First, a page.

By Cheryl D. Cook, Esq.
Student loan debt was recently identified as the “leading source of U.S. household debt outside of mortgages,” approximately $150 billion of which represents private loans. At $904 billion as of the end of March 2012, the total amount of student loan debt is more than the amount of credit card debt in the United States, according to the New York Fed Quarterly Report (May 2012). Of the total amount of student loan debt, more than $8.1 billion is in default.
Richard Cordray, Director of the Consumer Financial Protection Bureau (“CFPB”), and United States Secretary of Education, Arne Duncan, recently presented their findings to various Congressional committees, concluding that a significant number of student loan borrowers “simply did not understand what they signed up for.”
At a July 24, 2012, hearing before the U.S. Senate Banking subcommittee, Rohit Chopra, student loan ombudsman for the Consumer Financial Protection Bureau, testified that borrowers struggling with private student loan debt would benefit from refinancing options.
The CFPB’s “Know Before You Owe” program (discussed in the Winter 2012 Newsletter) includes a project to help consumers “Know Before You Owe” about private student loans. In connection with this project, they have developed a new online tool called the Student Loan Debt Collection Assistant, along with a Financial Aid Shopping Sheet, that can be accessed on the CFPB website. The goal is that colleges and universities will use the tools, especially the Financial Aid Shopping Sheet, to assist student loan borrowers in understanding and evaluating the types of loan products available, based on their own qualifications.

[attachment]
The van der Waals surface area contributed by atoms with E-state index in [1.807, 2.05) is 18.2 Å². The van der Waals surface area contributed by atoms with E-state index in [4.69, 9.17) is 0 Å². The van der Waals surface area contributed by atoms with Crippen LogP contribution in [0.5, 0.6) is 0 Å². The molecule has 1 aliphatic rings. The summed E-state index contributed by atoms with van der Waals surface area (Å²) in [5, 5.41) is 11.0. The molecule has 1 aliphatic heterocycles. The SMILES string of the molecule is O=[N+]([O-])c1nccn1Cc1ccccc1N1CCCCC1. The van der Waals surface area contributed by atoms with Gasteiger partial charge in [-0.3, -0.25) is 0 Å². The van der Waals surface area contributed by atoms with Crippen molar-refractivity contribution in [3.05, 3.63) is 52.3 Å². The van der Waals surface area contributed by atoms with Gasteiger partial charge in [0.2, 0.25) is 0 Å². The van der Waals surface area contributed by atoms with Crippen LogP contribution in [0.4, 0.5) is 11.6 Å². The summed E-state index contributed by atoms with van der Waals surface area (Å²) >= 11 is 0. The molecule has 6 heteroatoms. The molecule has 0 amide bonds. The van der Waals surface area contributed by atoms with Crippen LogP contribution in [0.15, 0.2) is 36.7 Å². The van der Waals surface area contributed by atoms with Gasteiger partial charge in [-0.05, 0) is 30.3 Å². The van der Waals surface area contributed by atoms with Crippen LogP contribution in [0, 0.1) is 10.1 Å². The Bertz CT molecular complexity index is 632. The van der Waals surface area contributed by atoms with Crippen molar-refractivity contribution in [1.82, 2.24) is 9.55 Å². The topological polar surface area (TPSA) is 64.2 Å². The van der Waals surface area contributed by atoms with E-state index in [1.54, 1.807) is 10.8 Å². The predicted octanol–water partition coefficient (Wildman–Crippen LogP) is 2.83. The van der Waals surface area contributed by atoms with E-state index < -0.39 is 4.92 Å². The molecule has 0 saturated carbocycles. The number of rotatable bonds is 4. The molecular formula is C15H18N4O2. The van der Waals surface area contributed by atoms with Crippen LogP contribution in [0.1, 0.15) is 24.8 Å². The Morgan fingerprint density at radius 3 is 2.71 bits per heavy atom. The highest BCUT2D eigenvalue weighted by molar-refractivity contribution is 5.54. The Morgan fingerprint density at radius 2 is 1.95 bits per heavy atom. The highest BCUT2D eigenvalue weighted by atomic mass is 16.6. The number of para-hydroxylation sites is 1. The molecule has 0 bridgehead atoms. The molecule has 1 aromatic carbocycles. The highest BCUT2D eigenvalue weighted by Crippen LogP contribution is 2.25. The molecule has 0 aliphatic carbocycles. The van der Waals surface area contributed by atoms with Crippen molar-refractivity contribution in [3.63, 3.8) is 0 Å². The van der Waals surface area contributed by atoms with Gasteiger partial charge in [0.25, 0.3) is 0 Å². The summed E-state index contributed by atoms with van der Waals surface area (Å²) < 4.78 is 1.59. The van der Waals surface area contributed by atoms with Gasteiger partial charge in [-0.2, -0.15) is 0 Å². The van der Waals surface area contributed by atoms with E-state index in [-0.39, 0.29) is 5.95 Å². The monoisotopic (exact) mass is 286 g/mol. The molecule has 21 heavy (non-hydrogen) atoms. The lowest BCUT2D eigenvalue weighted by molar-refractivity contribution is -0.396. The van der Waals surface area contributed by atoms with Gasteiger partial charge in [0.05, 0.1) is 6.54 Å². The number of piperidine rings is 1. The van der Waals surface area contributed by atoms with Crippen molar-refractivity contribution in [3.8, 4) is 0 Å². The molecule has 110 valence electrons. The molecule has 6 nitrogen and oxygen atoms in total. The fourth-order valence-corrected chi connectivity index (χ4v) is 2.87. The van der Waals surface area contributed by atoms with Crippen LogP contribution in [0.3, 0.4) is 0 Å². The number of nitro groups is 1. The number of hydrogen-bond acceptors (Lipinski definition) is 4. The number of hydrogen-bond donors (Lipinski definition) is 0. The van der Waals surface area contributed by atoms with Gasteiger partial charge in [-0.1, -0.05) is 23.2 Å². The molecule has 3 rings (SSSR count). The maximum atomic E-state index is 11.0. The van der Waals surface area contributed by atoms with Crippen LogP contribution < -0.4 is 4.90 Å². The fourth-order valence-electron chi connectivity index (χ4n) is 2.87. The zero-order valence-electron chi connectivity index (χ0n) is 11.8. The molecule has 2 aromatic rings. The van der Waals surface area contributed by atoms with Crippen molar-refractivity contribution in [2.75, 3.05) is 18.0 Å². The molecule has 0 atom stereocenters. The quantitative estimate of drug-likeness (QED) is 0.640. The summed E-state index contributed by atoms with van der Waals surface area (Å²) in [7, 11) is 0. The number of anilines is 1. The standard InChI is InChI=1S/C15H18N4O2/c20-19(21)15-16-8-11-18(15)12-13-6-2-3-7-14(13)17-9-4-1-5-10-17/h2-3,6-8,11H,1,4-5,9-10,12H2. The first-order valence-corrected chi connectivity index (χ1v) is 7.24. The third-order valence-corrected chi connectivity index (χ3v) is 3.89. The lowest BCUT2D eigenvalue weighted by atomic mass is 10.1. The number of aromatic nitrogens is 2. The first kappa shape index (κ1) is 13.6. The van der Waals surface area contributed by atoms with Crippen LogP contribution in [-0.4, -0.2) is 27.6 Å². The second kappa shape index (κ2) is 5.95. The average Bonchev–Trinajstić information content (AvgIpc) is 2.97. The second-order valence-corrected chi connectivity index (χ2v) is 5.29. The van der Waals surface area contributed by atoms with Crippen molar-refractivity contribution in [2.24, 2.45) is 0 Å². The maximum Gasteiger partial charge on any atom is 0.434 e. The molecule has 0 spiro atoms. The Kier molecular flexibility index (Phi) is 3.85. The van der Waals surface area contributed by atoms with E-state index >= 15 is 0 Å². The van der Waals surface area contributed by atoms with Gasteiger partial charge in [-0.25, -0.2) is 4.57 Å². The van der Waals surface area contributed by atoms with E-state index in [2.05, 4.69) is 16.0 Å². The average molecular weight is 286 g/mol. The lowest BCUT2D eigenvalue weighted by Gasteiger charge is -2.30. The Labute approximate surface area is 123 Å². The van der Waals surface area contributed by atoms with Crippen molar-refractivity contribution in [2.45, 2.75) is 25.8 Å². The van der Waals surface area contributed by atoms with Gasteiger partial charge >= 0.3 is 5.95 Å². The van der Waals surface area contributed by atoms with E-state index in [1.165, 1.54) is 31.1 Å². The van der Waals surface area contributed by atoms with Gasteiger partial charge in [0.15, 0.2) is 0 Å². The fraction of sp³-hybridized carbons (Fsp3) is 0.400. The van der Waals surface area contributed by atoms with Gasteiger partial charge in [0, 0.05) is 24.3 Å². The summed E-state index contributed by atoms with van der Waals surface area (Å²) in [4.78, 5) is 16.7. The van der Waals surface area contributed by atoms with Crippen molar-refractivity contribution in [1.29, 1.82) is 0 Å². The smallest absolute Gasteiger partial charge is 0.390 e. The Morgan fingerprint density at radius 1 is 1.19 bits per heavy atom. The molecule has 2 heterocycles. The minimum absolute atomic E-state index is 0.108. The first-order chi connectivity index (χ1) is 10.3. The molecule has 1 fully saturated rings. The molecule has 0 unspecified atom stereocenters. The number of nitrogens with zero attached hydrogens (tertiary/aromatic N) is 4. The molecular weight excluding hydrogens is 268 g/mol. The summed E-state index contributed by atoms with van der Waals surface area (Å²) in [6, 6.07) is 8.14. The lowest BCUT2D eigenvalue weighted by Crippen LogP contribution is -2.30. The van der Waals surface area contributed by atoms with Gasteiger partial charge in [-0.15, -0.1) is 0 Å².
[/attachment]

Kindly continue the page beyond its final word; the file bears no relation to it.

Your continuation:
The CFPB has asked for feedback about the tools, asking responders to rank items in their order of usefulness. Both the CFPB and the Department of Education plan to use the feedback to improve the tools. In addition, the Department of Education plans to publish a model form that schools could use to provide clear student loan and financial aid information to prospective students. International credit rating agency, Fitch Ratings, also pointed out that analysis of post-graduation outcomes may prove useful in underwriting, as borrowing and earning potential tend to influence default and delinquency rates.
While declining to speculate about what the CFPB may do to regulate private loan terms, Cordray, Duncan and Chopra emphasized greater transparency in the lending process, greater coordination between schools and lenders to educate student loan borrowers, and mandatory school certification of private student loans.
 Report to the Senate Committee on Banking, Housing, and Urban Affairs, the Senate Committee on Health, Education, Labor, and Pensions, the House of Representatives Committee on Financial Services, and the House of Representatives Committee on Education and the Workforce., July 20, 2012, CFPB.
 Fitch Report, July 20, 2012.